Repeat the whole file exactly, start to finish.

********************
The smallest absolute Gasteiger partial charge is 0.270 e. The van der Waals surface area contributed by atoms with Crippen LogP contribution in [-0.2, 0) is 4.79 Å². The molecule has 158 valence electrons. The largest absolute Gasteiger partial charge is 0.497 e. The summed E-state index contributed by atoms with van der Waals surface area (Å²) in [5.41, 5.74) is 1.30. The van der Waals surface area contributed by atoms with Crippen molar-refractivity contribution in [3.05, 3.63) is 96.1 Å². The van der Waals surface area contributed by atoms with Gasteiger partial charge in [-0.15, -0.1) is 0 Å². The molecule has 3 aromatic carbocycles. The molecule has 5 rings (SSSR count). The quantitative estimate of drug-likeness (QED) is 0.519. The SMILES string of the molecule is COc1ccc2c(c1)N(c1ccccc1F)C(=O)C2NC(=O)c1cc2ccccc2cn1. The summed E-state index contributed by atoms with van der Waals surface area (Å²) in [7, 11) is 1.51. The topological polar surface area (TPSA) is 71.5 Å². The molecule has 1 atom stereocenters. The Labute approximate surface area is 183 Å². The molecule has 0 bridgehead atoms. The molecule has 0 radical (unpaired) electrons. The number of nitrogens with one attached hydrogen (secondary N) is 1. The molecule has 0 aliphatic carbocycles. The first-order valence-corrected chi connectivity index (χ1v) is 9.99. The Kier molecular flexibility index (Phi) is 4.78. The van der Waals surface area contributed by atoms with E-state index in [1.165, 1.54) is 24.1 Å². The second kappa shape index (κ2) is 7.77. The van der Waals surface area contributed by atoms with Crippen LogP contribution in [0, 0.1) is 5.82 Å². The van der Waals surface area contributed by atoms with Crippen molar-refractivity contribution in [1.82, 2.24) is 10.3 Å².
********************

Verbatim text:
The smallest absolute Gasteiger partial charge is 0.270 e. The van der Waals surface area contributed by atoms with Crippen LogP contribution in [-0.2, 0) is 4.79 Å². The molecule has 158 valence electrons. The largest absolute Gasteiger partial charge is 0.497 e. The summed E-state index contributed by atoms with van der Waals surface area (Å²) in [5.41, 5.74) is 1.30. The van der Waals surface area contributed by atoms with Crippen molar-refractivity contribution in [3.05, 3.63) is 96.1 Å². The van der Waals surface area contributed by atoms with Gasteiger partial charge in [-0.15, -0.1) is 0 Å². The molecule has 3 aromatic carbocycles. The molecule has 5 rings (SSSR count). The quantitative estimate of drug-likeness (QED) is 0.519. The SMILES string of the molecule is COc1ccc2c(c1)N(c1ccccc1F)C(=O)C2NC(=O)c1cc2ccccc2cn1. The summed E-state index contributed by atoms with van der Waals surface area (Å²) in [7, 11) is 1.51. The topological polar surface area (TPSA) is 71.5 Å². The molecule has 1 atom stereocenters. The Labute approximate surface area is 183 Å². The molecule has 0 bridgehead atoms. The molecule has 0 radical (unpaired) electrons. The number of nitrogens with one attached hydrogen (secondary N) is 1. The molecule has 0 aliphatic carbocycles. The first-order valence-corrected chi connectivity index (χ1v) is 9.99. The Kier molecular flexibility index (Phi) is 4.78. The van der Waals surface area contributed by atoms with E-state index in [1.165, 1.54) is 24.1 Å². The second kappa shape index (κ2) is 7.77. The van der Waals surface area contributed by atoms with Crippen LogP contribution in [0, 0.1) is 5.82 Å². The van der Waals surface area contributed by atoms with Crippen molar-refractivity contribution in [1.82, 2.24) is 10.3 Å².